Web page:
Spectral synchronicity in brain signals

Carolina de Jesus Euan Campos, Hernando Ombao, Joaquín Ortega

Research output: Contribution to journalArticlepeer-review

6 Scopus citations

Abstract

This paper addresses the problem of identifying brain regions with similar oscillatory patterns detected from electroencephalograms. We introduce the hierarchical spectral merger (HSM) clustering method where the feature of interest is the spectral curve and the similarity metric used is the total variance distance. The HSM method is compared with clustering using features derived from independent-component analysis. Moreover, the HSM method is applied to 2 different electroencephalogram datasets. The first was recorded at resting state where the participant was not engaged in any cognitive task; the second was recorded during a spontaneous epileptic seizure. The results of the analyses using the HSM method demonstrate that clustering could evolve over the duration of the resting state and during epileptic seizure.
Original languageEnglish (US)
Pages (from-to)2855-2873
Number of pages19
JournalStatistics in Medicine
Volume37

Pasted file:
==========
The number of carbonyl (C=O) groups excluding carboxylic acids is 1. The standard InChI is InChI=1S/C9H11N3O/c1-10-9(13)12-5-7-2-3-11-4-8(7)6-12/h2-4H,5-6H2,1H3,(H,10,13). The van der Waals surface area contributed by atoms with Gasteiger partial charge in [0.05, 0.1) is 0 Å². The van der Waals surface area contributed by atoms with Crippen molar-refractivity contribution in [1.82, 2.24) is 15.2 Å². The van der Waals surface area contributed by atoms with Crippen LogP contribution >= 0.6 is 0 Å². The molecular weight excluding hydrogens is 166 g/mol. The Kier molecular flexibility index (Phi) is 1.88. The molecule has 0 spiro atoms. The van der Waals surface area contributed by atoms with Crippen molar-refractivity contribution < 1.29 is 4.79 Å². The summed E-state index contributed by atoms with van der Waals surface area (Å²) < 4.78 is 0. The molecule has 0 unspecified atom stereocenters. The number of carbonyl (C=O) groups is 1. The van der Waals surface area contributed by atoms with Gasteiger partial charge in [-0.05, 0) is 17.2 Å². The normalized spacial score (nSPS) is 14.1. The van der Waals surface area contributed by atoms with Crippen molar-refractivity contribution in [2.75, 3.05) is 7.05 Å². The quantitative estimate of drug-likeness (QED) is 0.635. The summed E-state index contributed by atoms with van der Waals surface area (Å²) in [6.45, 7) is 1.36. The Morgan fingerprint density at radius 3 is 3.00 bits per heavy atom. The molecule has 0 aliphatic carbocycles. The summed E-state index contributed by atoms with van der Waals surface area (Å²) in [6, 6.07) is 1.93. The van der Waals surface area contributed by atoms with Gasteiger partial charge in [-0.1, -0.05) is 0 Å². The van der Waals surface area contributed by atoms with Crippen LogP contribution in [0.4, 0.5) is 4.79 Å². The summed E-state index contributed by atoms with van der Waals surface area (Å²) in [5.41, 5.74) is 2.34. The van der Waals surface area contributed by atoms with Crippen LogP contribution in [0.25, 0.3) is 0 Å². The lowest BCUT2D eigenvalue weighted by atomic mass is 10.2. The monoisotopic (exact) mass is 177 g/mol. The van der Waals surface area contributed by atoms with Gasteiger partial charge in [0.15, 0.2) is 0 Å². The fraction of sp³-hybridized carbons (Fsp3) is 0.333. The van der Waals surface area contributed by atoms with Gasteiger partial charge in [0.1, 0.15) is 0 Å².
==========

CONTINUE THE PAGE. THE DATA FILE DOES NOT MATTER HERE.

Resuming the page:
Issue number19
DOIs
StatePublished - May 3 2018

Bibliographical note

KAUST Repository Item: Exported on 2020-10-01
Acknowledgements: The authors thank the referees for their comments that led to a significant improvement of this work. This work was partially supported by (1) CONACYT, México, scholarship AS visiting research student; (2) CONACYT, México, Proyectos 169175Análisis Estadístico de Olas Marinas, Fase II, and 234057Análisis Espectral, Datos Funcionales y Aplicaciones; and (3) Centro de Investigación en Matemáticas (CIMAT). A.C. Euán wishes to thank the UC Irvine Space Time Modeling Group for the invitation to collaborate as a visiting scholar in their research group. This research was initiated at UC Irvine and completed at the King Abdullah University of Science and Technology (KAUST). The authors thank Dr Steven C. Cramer of the UC Irvine Department of Neurology for sharing the EEG data used in this paper. This work was done while J.O. was visiting, on sabbatical leave from CIMAT and with support from CONACYT, México, and the Departamento de Estadística e I.O., Universidad de Valladolid. Their hospitality and support are gratefully acknowledged.

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